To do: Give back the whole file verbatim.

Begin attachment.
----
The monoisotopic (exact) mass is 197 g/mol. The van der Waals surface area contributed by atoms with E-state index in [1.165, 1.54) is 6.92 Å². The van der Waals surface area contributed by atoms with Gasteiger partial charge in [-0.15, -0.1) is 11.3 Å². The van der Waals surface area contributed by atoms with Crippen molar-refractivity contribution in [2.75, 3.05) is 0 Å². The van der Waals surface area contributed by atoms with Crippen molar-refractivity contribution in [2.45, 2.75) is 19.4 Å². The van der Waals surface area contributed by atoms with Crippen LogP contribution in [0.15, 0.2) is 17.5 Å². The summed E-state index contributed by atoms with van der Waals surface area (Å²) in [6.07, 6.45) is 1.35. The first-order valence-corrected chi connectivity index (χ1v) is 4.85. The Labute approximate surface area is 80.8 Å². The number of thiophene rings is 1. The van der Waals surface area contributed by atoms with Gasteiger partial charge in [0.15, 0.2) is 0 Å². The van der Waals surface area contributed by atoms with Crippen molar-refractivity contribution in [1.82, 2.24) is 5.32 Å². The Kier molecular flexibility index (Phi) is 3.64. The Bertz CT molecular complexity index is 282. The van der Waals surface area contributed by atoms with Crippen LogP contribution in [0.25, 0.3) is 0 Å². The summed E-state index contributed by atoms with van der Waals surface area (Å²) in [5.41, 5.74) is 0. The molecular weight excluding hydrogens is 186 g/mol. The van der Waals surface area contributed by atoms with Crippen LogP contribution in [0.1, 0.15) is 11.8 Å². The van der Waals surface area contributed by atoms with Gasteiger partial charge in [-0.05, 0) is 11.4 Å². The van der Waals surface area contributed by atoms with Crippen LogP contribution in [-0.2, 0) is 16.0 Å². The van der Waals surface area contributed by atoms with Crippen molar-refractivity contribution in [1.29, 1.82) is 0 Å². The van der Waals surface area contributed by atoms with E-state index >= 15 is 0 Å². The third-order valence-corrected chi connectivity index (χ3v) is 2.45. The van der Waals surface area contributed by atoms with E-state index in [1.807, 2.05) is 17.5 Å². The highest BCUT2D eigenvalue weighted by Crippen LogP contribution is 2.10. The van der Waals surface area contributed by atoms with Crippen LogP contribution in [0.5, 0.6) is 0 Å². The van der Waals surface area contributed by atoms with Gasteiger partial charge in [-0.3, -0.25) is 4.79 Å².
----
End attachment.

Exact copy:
The monoisotopic (exact) mass is 197 g/mol. The van der Waals surface area contributed by atoms with E-state index in [1.165, 1.54) is 6.92 Å². The van der Waals surface area contributed by atoms with Gasteiger partial charge in [-0.15, -0.1) is 11.3 Å². The van der Waals surface area contributed by atoms with Crippen molar-refractivity contribution in [2.75, 3.05) is 0 Å². The van der Waals surface area contributed by atoms with Crippen molar-refractivity contribution in [2.45, 2.75) is 19.4 Å². The van der Waals surface area contributed by atoms with Crippen LogP contribution in [0.15, 0.2) is 17.5 Å². The summed E-state index contributed by atoms with van der Waals surface area (Å²) in [6.07, 6.45) is 1.35. The first-order valence-corrected chi connectivity index (χ1v) is 4.85. The Labute approximate surface area is 80.8 Å². The number of thiophene rings is 1. The van der Waals surface area contributed by atoms with Gasteiger partial charge in [0.15, 0.2) is 0 Å². The van der Waals surface area contributed by atoms with Crippen molar-refractivity contribution in [1.82, 2.24) is 5.32 Å². The Kier molecular flexibility index (Phi) is 3.64. The Bertz CT molecular complexity index is 282. The van der Waals surface area contributed by atoms with Crippen LogP contribution in [0.25, 0.3) is 0 Å². The summed E-state index contributed by atoms with van der Waals surface area (Å²) in [5.41, 5.74) is 0. The molecular weight excluding hydrogens is 186 g/mol. The van der Waals surface area contributed by atoms with Crippen LogP contribution in [0.1, 0.15) is 11.8 Å². The van der Waals surface area contributed by atoms with Gasteiger partial charge in [-0.05, 0) is 11.4 Å². The van der Waals surface area contributed by atoms with Crippen LogP contribution in [-0.2, 0) is 16.0 Å². The van der Waals surface area contributed by atoms with Crippen molar-refractivity contribution in [1.29, 1.82) is 0 Å². The van der Waals surface area contributed by atoms with E-state index >= 15 is 0 Å². The third-order valence-corrected chi connectivity index (χ3v) is 2.45. The van der Waals surface area contributed by atoms with E-state index in [1.807, 2.05) is 17.5 Å². The highest BCUT2D eigenvalue weighted by Crippen LogP contribution is 2.10. The van der Waals surface area contributed by atoms with Crippen LogP contribution in [0.5, 0.6) is 0 Å². The van der Waals surface area contributed by atoms with Gasteiger partial charge in [-0.3, -0.25) is 4.79 Å².